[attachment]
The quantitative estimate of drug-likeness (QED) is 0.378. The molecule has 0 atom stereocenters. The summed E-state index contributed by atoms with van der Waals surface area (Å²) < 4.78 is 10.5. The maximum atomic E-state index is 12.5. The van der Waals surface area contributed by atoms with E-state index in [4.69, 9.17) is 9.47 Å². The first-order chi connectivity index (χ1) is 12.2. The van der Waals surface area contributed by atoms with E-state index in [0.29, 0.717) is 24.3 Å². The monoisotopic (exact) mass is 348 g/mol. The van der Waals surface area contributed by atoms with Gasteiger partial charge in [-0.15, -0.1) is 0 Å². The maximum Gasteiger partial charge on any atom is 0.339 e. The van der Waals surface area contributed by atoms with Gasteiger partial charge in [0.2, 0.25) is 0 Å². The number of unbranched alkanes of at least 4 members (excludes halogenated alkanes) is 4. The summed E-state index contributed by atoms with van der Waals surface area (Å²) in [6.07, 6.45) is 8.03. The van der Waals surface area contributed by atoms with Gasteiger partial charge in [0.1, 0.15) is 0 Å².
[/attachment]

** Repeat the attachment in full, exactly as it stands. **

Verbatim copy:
The quantitative estimate of drug-likeness (QED) is 0.378. The molecule has 0 atom stereocenters. The summed E-state index contributed by atoms with van der Waals surface area (Å²) < 4.78 is 10.5. The maximum atomic E-state index is 12.5. The van der Waals surface area contributed by atoms with E-state index in [4.69, 9.17) is 9.47 Å². The first-order chi connectivity index (χ1) is 12.2. The van der Waals surface area contributed by atoms with E-state index in [0.29, 0.717) is 24.3 Å². The monoisotopic (exact) mass is 348 g/mol. The van der Waals surface area contributed by atoms with Gasteiger partial charge in [-0.15, -0.1) is 0 Å². The maximum Gasteiger partial charge on any atom is 0.339 e. The van der Waals surface area contributed by atoms with Gasteiger partial charge in [0.2, 0.25) is 0 Å². The number of unbranched alkanes of at least 4 members (excludes halogenated alkanes) is 4. The summed E-state index contributed by atoms with van der Waals surface area (Å²) in [6.07, 6.45) is 8.03. The van der Waals surface area contributed by atoms with Gasteiger partial charge in [0.1, 0.15) is 0 Å².